I will soon be at 1,000 photos on Instagram. I’m pretty sure that will happen a few days before January 16th, when the world will end and we all have to quit our accounts.


You’d have to have been in a cave for the last 24 hours to have not been aware of the furor over Instagram’s proposed new terms of service. I admit that I enthusiastically joined in the hysteria, but I also actually read the document in question. That doesn’t make me better than anybody else for sure, and I also have three and a half weeks to wait and see how it all pans out.


Instagram and social media have come up in a few of my last several posts. I’m not going to get up on some soapbox about this. Anybody who ignores the fact that these “services” that we freely join and freely (both literally and figuratively) give our lives away to are actually businesses that want to turn a profit, is living in a delusional dream world. These sites do not exist as a public service. It is our responsibility to actually read the terms of service that we blindly agree to. That we did not read them is not a legitimate reason for outrage when these terms change. And the changes will likely be to our personal detriment, because businesses are out for themselves, not us. They don’t owe us anything.


I don’t even remember what my main reason was for starting this post. I think I wanted to say that I will continue to enjoy Instagram, at least until January 16 when the proposed changes (in whatever form they end up) take effect. As with the various changes that Facebook has tried to implement and then quite often had to back peddle on, I’m figuring that the same will likely occur with these updates to Instagram’s policies.


Perhaps the most interesting thing I’ve heard on the subject came from CNN this morning. Whoever they were interviewing said that like Facebook had previously, Instagram threw, say, five changes out there. Now they’ve seen which one thing users reacted most strongly to (in this case, the perception that Instagram is saying that they will henceforth sell users’ photos with no notification or compensation to the user) and will modify that one, and the other four will kind of fly under the radar.


I guess what I wish is that fine print wasn’t written in legalize. Rather than saying “Instagram does not claim ownership of any Content that you post on or through the Service. Instead, you hereby grant to Instagram a non-exclusive, fully paid and royalty-free, transferable, sub-licensable, worldwide license to use the Content that you post on or through the Service…,” why can’t they (or anybody else) just say, “We’ll pretend that you own your content, but we’re still going to retain the right to do whatever the hell we want to with it.”?


Like I said, I don’t know why I was fired up to write anything tonight. I don’t care that Instagram might start showing me ads, or that they might put my face on self-promotion within the app, just like Facebook tries to do with suggestions or promoted content. We users forget that profitability is the end goal. Regarding Instagram in particular, I’d gladly pay a number of dollars to buy an ad-free version of the app, and I’d most likely also gladly pay a nominal monthly subscription. “Photographers” and “purists” may scoff at one-tap filter apps for the masses, but you know what? It’s fun! And Instagram, unlike other photo-editing apps (such as Camera+ and Snapseed, both of which I also adore, particularly Snapseed (never got into Hipstamatic, I confess to a certain amount of hypocritical snobbery on that front)) has a fantastic social aspect, even prior to their acquisition by Facebook. I have some lovely new friends in London, Munich, and Toowoomba, Australia. Where? Exactly.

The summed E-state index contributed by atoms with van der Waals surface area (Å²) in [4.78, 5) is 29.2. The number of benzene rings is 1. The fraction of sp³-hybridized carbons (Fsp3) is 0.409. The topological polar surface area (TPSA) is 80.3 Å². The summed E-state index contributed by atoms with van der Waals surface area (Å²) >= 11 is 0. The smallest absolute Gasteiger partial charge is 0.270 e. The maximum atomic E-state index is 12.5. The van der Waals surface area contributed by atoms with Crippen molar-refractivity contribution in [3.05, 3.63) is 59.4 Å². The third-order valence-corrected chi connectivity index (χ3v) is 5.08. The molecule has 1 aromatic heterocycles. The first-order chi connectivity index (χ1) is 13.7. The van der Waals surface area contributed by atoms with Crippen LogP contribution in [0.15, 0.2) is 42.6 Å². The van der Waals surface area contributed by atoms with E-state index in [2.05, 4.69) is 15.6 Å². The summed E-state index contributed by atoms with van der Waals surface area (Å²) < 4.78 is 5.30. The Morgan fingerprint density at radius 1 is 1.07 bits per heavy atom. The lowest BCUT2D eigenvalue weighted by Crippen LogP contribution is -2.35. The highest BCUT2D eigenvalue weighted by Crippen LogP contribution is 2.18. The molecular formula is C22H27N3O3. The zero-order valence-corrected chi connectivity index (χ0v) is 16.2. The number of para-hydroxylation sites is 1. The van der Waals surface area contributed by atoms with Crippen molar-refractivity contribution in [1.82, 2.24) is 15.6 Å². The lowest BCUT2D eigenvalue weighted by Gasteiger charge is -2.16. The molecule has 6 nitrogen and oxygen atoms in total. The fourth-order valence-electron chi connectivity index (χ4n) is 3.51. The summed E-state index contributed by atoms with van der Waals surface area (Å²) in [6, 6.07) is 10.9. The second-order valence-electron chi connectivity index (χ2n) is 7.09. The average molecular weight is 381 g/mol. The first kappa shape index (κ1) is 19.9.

I hope that I won’t have to quit the amazingly friendly and creative community that is Instagram. I’m confident that willn’t be the case. Please.


My online friends might have noticed that I’ve been obsessing over winter’s bare trees in the last week or so. I have become fascinated with imagining the root system underground that’s comparable to the naked branches I see reaching toward the steel grey winter sky. I just think these trees are stunningly gorgeous in their seeming randomness that’s actually well-behaved fractal growth.

Large trees and small trees, they all inspire me with awe. These urban trees quite often are given very precise plots in which to grow, defined by the 3-foot by 3-foot metal grates that mark their entrance into the earth. But Mother Nature endows them with persistence.

Here is my tribute to these wonderful plant creatures. They all exist within the linear mile and three quarters between my office in the heart of downtown and my home neighborhood that’s only slightly less in the thick of things.


The tree at the very top and the tree directly above are, in fact, the same tree. I thought the vertical shot had nice composition, but the horizontal photo really shows off the branches.

All of the trees have their own personalities. The ones below I also found particularly appealing and beautiful. Each shows its own history. Maybe it has fortunate wind blockage from nearby buildings and can grow straight. Maybe it doesn’t and lists to one side. Maybe it’s in a healthy location and has grown an even crown of branches. Maybe it has to eke out a living on a dirty, busy, polluted corner and makes gasping grabs toward the sun.

If you are in a deciduous winter, go outside and revel in the beauty that has yet again been provided you by this planet we live on.




















Photos were shot as dusk approached with my iPhone 4 and processed with Camera+ app, using the Ansel filter and thin black border, because today’s mission was to share a black and white photo.